Advantage Database Server

SQL Script Overview

Advantage SQL Engine

SQL Script Overview

Advantage SQL Engine

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SQL Script Overview

Advantage SQL Engine

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The Advantage SQL engine supports a subset of the ANSI SQL 2003 PSM (Persistent Stored Module) scripting language standard including variables, cursors, branches, loops, and exception handling. SQL scripts provide a convenient method for moving complex processing to the server and are the ideal platform for implementing most stored procedures and triggers.

SQL script-based stored procedures and triggers can be created in using either SQL statements, CREATE PROCEDURE and CREATE TRIGGER; or the Advantage Client Engine API AdsDDAddProcedure and AdsDDCreateTrigger.

Implementing the stored procedures or triggers using an SQL script provides the following advantages over using external libraries:

  The stored procedures or triggers can be implemented without the need for a third-party compiler.

  The same stored procedure or trigger can be run on any Advantage Database Server regardless of the operating system.

  No additional files must be deployed because the stored procedures and triggers are contained completely inside the Advantage Data Dictionary.

  The Advantage Database Server has greater control over the execution of SQL script-based stored procedures and triggers. This reduces the chance that a faulty stored procedure or trigger can crash the database server. In addition, it allows stored procedures to be more easily canceled.

Writing a stored procedure using an SQL script may not be suitable for all situations:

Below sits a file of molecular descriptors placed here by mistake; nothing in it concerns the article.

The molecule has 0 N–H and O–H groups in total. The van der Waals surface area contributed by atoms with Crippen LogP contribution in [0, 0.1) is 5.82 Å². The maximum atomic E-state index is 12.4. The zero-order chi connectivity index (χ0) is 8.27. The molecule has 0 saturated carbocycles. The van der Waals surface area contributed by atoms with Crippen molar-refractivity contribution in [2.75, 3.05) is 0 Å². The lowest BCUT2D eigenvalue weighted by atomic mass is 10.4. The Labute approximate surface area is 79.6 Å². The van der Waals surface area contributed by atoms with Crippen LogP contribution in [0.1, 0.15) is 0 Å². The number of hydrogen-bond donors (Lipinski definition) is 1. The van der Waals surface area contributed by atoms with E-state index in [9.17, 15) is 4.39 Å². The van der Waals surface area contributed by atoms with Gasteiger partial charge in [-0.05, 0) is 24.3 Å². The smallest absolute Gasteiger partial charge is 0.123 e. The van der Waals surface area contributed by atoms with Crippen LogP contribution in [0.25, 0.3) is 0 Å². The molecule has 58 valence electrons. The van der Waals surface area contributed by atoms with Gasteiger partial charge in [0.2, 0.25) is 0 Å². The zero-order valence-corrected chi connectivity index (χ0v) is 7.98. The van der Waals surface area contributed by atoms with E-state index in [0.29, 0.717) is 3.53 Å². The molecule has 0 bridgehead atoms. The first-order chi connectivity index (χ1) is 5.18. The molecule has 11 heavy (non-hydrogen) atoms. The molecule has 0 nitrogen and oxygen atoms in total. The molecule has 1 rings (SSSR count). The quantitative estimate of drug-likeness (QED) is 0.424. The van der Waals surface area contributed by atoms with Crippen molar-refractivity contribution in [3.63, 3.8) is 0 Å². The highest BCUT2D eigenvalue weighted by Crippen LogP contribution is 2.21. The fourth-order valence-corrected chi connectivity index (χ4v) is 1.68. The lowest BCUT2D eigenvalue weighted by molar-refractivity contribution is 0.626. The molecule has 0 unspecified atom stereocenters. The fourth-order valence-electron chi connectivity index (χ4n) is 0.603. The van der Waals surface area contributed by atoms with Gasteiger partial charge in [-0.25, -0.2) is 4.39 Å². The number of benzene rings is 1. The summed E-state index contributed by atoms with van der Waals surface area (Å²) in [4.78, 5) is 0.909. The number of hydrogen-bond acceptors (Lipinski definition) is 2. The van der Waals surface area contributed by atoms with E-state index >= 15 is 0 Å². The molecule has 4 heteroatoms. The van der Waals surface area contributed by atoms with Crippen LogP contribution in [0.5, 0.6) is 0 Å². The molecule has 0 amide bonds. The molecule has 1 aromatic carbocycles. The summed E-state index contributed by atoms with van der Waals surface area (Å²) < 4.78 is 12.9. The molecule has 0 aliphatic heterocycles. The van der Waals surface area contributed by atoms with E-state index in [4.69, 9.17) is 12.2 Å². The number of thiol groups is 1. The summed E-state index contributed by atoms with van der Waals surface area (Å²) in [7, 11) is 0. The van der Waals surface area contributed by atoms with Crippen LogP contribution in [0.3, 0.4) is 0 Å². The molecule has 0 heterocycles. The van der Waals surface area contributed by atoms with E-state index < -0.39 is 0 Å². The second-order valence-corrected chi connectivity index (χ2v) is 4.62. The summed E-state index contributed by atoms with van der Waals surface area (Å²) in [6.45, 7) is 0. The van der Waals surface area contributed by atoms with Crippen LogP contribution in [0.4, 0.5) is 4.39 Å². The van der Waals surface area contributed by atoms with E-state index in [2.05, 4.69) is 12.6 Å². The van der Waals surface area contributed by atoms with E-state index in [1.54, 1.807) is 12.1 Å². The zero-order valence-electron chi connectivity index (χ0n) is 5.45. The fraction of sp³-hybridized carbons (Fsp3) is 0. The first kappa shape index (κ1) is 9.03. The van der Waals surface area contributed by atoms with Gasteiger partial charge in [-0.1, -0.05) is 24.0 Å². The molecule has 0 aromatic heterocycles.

The functionality supported by the Advantage SQL Script language may not be sufficient for a particular requirement. For example, an SQL script cannot make system calls. For further limitations, see Using SQL Scripts to Write Stored Procedures.

  Debugging complex SQL scripts may be difficult. However, this may improve as the support for SQL scripting in Advantage continues to evolve.

Security Issues

If your application builds SQL statements based on user-provided values, those values must be checked for validity.

Consider a web page that asks for a username and password, and intends on building the following SQL statement:

SELECT * FROM orders WHERE customer_name = ‘the_customer’

If instead of typing in a valid name, the user entered:

the_customer’; DROP TABLE orders; //

the following valid SQL statements would be generated:

SELECT * FROM orders WHERE customer_name=’the_customer’;

DROP TABLE orders; // ‘

There are techniques you can use to protect your application from this sort of attack. A web search on "sql security semicolon" will return a number of pages worth reading.


Each statement in an SQL script must be terminated with a semi-colon. The following sections describe the script statements that are supported as well as other general SQL script related information:

The BNF of an SQL script is defined as:

script ::= declare_statements | declare_statements;statement_block | statement_block

statement_block ::= script_statement | script_statement;statement_block

script_statement ::= assignment_statement | if_statement | while_statement |

cursor_statement | execute_statement | try_statement |

raise_statement | return_statement | cache_statement |




Assignment Statements









Any SQL Statement

System Variables


Using SQL Scripts to Write Stored Procedures


The following statements are defined in the ANSI PSM standard but are not supported in this release of the Advantage SQL Engine. However, their functionality may be implemented using other supported statements:

FOR, REPEAT and LOOP: All loop functionality can be implemented using the WHILE statement.

SIGNAL and RESIGNAL: Exception handling can be implemented using the TRY. . . CATCH. . . FINALLY … statement.

TIP: When a script is executed as a query and the last statement in the script is a SELECT statement, a cursor is returned to the client.